10 months; tennis anyone; english channel?

After 10 months of recovery, I ventured onto the tennis court (scene of my ATR) for the first time yesterday with one of my daughters.  Even though we were just hitting ( wound up playing a few games), it was a bit nerve racking.  No observable difficulty but I took it very cautiously.   After an hour we called it quits and I thought to myself, “have i aged this much in 10 months or i am just that much out of shape for tennis?’  As most of us know, one form of exercise (swimming in my case) is no substitute for another (tennis) and there will be a lot of reconditioning required to get back in form.  But it was a good start and a bit of a milestone (getting “back on the horse after you fall off”)!

I read a few comments about swimming and reiterate my previous statements that swimming has been one of the real unexpected benefits from the ATR experience.  My swimming began at about week 9 and could have been 3 or 4 weeks earlier, I believe.  I am now swimming a mile and a half 4 or 5 times a week and, other than the joint problems I rediscovered on the tennis court, feel as healthy as I have for a long time.  The english channel might be a stretch but I do believe I will try to attempt some long open water swims this year.

I wholeheartedly recommend pool exercises and swimming as early as possible for all of you in the therapy process.

Happy holidays to all the ATR community around the world.

8 Responses to “10 months; tennis anyone; english channel?”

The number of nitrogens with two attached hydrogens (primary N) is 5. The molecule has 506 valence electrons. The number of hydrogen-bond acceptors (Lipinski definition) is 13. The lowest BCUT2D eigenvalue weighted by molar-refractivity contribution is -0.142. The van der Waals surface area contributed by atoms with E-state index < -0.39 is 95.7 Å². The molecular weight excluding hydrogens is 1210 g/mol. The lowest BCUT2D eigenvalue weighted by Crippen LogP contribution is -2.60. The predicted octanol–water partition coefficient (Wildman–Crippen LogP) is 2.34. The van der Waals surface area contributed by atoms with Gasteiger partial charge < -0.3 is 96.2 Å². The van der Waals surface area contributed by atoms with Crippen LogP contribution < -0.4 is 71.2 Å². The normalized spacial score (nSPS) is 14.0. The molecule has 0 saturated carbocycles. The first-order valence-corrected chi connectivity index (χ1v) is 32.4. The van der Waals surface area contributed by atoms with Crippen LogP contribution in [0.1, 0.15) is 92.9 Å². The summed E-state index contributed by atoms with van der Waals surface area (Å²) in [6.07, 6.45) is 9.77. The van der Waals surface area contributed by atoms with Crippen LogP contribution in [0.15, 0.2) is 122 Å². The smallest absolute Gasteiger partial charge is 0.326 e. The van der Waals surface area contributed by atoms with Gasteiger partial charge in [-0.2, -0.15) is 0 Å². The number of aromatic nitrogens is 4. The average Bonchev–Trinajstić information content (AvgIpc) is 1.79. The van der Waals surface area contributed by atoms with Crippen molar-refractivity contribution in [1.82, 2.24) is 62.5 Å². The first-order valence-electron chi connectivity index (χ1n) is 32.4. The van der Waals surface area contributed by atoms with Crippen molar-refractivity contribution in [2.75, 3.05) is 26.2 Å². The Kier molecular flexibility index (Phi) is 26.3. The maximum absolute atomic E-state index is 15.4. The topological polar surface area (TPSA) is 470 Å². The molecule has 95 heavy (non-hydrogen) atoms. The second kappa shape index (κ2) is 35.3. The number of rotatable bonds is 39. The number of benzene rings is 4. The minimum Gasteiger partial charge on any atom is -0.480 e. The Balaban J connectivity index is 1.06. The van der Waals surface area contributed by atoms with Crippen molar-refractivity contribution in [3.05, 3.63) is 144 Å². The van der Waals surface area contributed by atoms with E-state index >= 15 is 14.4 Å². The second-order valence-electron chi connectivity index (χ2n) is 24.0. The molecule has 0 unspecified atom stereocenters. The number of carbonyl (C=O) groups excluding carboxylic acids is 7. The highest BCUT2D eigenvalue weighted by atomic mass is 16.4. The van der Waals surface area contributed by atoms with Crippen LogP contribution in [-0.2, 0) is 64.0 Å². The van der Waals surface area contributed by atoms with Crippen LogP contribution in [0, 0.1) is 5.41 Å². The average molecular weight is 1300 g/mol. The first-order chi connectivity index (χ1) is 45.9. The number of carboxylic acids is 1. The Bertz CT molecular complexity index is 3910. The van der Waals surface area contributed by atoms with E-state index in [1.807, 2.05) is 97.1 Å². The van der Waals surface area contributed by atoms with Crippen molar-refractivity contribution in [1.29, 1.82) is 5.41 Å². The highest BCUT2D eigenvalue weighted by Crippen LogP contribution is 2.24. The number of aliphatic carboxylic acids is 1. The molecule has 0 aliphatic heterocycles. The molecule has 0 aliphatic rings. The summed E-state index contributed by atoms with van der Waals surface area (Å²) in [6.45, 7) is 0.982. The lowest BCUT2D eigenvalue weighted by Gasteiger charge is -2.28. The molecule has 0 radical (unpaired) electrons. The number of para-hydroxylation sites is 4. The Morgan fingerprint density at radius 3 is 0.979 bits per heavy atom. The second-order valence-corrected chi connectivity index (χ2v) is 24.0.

1. Your post is very inspiring. I’m interested to know how long you took to get up to that distance? How did you go about building up to that goal. I used to swim a mile about three times a week, and at week 16 post surgery am just about able to do about three quarters of that distance. I was in the pool the day after my cast came off and it felt so good. Do post your progress on your open water swimming. Best wishes.

  2. Great, gunner, and I agree completely, even though I haven’t been in a pool myself for a LONG time. (Maybe as part of the cardiac rehab — though I know they definitely DON’T recommend it for the first few weeks. Something about drowning, I think!)

    About switching from one form of exercise (and fitness) to another: When I was a grad student at Princeton, and probably in about the best shape I was ever in, I used to play squash at lunch time. I was a pretty solid squash player, having “played with” my undergrad team in university. After a while, I found myself wondering if swimming a few laps in the pool might be even better exercise.

    So one lunch time, instead of playing squash, I went to the pool and swam a few laps. Afterwards, I thought I was going to DIE. But I stuck with it for a while, and got so I could swim laps for 45 minutes or so and feel pretty good afterwards (except for the chlorine). Eventually I got bored, and tired of the chlorine, so I decided to go back to squash. So I did — and I thought I was going to DIE.

    It took just about as long to become comfortably fit at squash again, as it had to become comfortably fit at swimming. No way was one very significantly HARDER than the other, they were just DIFFERENT. I was shocked at the symmetry.

  3. Hi Norm: I hope you are well on the mend and fully satisfied with your progress. Have you left a blog or note with the key lessons you learned from the open heart experience?

    It is amazing how conditioning is specific to an activity or sport. Cardiovascular fitness is one thing, the muscular and flexibility requirements specific to each sport are quite another.